Fossil-fuelling the climate wars

by David Holmes

Just as the Australian Bureau of Meteorology has had to add anew colour to its weather charts to denote extreme heat, the so-called ‘climate wars’ here and around the world are themselves breaking ‘off-the-charts’ records ahead of the IPCC Assessment Report no. 5.

Tornadoes of vitriol in online commentary and waves of wilfully confusing journalism that identify politically with the interests of ultra-conservative politics, mining capital and growth-at-all-costs economics have seen a ramping up of the polarisation between the so-called ‘warmists’ and the deniers.

That so much ink – and so many pixels – could be wasted on such a ‘debate’ is itself the legacy of the politicisation of climate science by vested political and business interests that goes back to the mid-1990s. Whereas news outlets were led by scientific sources in the 1980s when the climate change science was beginning to emerge, in Australia, the US and the UK there has been a co-ordinated attack on the near-unanimity of the science.

These particular newspapers have become so overtly ideological in facilitating denialism, that they nearly always confine their sources and opinion writers to a very small number of ‘authoritative’ deniers. In the case of News Corp which has the power of a global newspaper operation, these sources are often recycled between them on a regular basis, as they were in the last week between The Wall Street Journal and The Australian, sometimes adding in other denialist press campaigners like the Daily Mail for ‘diversity’.

The Australian seldom looks to IPCC contributors or peer-reviewed climate scientists for its sources, and when it does find a credentialled or non-climate scientist who might cast any kinds of doubt over the science, it will be sure to frame them as a voice of authority.

A search on articles in all major Australian newspapers in the Factiva database dealing with the heat wave in South-East Australia from January 4-14 this year is revealing. Out of 104 articles looking at the heat waves as they were happening, there were only 26 articles during that period that mentioned ‘global warming’ or ‘climate change’. Of these there were 21 stories that mentioned or explored the possibility that climate change was a factor (three in News Ltd papers and most of the remainder in Fairfax), three that were neutral, and two that were doctrinally denialist.

What this tells us is that at the time of the heatwave there was not much news in trying to selectively produce facts to show that global warming was not a factor. But of these articles, the only ones that presented ‘undecided’ or denialists reports were from News Limited. These articles sourced only one Australian, retired meteorologist William Kininmonth, and only used four other sources at the time which were all based in the UK.

These were:

  1. Select sources within the British Meteorology Office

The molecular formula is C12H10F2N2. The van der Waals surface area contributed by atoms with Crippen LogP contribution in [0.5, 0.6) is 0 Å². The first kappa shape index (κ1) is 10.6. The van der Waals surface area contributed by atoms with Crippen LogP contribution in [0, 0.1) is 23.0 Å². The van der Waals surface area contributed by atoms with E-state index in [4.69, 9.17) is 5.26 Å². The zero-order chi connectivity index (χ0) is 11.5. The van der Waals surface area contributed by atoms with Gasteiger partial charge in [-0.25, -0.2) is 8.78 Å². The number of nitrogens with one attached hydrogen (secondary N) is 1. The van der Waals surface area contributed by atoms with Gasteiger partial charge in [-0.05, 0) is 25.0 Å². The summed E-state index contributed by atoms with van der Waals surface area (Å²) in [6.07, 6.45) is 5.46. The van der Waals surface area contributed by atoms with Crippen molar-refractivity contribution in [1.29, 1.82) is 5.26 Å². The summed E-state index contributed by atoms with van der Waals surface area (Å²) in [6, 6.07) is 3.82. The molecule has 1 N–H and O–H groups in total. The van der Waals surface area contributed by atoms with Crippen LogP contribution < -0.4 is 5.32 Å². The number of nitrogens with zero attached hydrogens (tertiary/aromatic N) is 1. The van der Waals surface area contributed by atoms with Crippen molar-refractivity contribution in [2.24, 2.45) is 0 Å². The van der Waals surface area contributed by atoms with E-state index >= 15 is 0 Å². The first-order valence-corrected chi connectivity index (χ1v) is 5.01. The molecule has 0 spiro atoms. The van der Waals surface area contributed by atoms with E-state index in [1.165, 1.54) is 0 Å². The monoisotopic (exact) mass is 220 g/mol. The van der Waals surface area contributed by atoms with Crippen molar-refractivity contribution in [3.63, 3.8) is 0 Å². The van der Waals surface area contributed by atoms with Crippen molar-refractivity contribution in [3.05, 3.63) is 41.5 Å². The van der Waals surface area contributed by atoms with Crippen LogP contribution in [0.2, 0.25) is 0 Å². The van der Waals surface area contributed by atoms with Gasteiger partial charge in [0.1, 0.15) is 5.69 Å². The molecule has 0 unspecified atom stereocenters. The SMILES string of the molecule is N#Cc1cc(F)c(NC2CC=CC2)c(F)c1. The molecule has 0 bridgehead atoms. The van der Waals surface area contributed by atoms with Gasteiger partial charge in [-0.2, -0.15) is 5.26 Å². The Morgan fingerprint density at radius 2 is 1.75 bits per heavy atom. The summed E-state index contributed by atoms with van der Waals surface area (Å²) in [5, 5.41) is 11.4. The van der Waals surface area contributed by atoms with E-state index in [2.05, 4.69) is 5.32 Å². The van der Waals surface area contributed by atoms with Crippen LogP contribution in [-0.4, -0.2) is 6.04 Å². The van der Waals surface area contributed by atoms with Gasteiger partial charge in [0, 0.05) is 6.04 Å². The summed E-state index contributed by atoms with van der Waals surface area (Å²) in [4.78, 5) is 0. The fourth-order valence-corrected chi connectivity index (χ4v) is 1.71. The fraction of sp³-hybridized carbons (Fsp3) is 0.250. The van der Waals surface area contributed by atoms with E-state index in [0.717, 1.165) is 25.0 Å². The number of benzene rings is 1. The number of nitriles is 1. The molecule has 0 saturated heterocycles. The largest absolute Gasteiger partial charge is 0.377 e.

2. David Whitehouse of the Global Warming Policy Foundation, co-founded by Lord Lawson

  3. Richard Allan (Reader in Climate Science at the University of Reading) who is not a denialist but was selectively quoted from a press release, in order to be trumped by a denialist who is given more authority

  4. Professor Myles Allen, head of Climate Dynamics Group at the University of Oxford, who has been critical of the IPCC and of renewable energy reform. Allen, has also been heavily recycled in recent stories speculating on a ‘leaked IPCC AR 05’ report.

The extent to which denialism may have an impact on public understanding in the face of scientific consensus does not inhere in its content – which is so easily refuted by climate scientists – but in the help that it gets from the press.

The current press debate has been framed in terms of simplified ‘anomalies’, which makes for a good story but does not report the spirit or complexity of the science, which Andy Pitman has persuasively outlined today in his article in relation to the so-called warming hiatus.

The denialist press have nevertheless been able to set the terms of the debate so that ‘scientific confusion’ has become privileged in defining climate change issues. In a sense, to explain – as Pitman does in a rational and defensible way – that the last decade was the warmest in the past 150 years is still to reproduce the terms and ‘rules of engagement’ set by the ‘debate’. The existence of a powerful scientific consensus has been mischievously reconstructed by this media as a ‘debate’.

But as the study of ideology has long taught us, when the reporting of facts are distorted by political or economic interests, and where concentration of media ownership can lead to the privileging of select opinions, the manufacture of meaning in the service of powerful interests is the price we pay.

Dr David Holmes works in the School of Communications and Media Studies in the Faculty of Arts at Monash University.

This article originally appeared on The Conversation.

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